I came to realize we cannot do it ALL!  Duh – how many times have we heard that one before?  I lots of times think “well MOST people can’t do it all, but I can.”  And surprisingly I have still had to learn this lesson over and over and will probably have to keep learning it in the future.  I’ve learned to get a bit more realistic about my expectations and what I am able to do.  If I have a day where everything was homemade and yummy and nutritious, and the kids are happy and full, something had to give somewhere else to make that possible.  Lots of times it’s the tidy house.  Or time with The Mr. (which I LOVE and don’t get nearly enough of).   Or the kids have been stuck in the house all day with an absent mom, because I’ve been slaving away in the kitchen trying to make them healthy food.  That doesn’t seem right.  Right?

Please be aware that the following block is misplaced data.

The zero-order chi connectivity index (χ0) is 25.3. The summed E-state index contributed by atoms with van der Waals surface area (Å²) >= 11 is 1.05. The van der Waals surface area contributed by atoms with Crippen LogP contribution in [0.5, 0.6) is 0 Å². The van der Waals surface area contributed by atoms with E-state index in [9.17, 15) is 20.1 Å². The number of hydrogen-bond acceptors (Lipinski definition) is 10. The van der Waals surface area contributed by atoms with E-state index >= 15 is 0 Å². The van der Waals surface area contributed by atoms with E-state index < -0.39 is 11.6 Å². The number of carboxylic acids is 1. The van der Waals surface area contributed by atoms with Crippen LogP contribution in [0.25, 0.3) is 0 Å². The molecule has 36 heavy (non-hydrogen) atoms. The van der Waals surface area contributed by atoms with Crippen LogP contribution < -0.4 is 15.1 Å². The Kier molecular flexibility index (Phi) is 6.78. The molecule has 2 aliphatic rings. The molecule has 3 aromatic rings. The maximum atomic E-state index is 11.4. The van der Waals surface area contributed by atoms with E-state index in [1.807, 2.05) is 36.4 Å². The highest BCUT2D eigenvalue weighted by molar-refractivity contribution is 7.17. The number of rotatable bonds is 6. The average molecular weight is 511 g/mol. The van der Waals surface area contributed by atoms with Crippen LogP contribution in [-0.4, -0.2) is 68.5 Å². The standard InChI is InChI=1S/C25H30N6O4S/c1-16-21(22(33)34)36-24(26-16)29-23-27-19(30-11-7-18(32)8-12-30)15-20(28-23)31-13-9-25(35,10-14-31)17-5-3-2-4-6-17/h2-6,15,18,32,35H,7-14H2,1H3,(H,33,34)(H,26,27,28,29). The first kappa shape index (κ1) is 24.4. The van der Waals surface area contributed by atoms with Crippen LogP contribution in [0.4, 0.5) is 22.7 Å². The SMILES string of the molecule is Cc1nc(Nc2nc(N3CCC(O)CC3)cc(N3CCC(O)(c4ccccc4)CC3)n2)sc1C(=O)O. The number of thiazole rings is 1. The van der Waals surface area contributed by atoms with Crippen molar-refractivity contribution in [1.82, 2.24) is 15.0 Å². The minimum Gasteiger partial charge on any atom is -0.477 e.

SO, the lesson I learned after the move was to simply do what I can.  I aim to feed us all as healthy as possible.  If I have extra time to get organized or find a few awesome recipes, I try them, but I am a mom of two little BABIES.  I have to give myself a break.  They need their mama so much, and I need them too.  I have to give them my best self.  I don’t like to eat processed stuff.  Do I have to sometimes? yeah.  Sometimes we just have one of those days.  But I don’t beat myself up over it. Case in point – as I mentioned yesterday, The Wild One busted his chin open. He is only 2 and ended up having to get  stitches, and he was not numb for the last two.  He was such a trooper.  When we got home, I had ice cream in the freezer and I was so glad I did, cause I wanted him to have a HUGE reward for being so brave.  It made him feel happy.  Imagine if we had come home and I said, “I am sooooo proud of you buddy.  Here’s a nice bowl of plain Greek yogurt.”  Not quite the same message.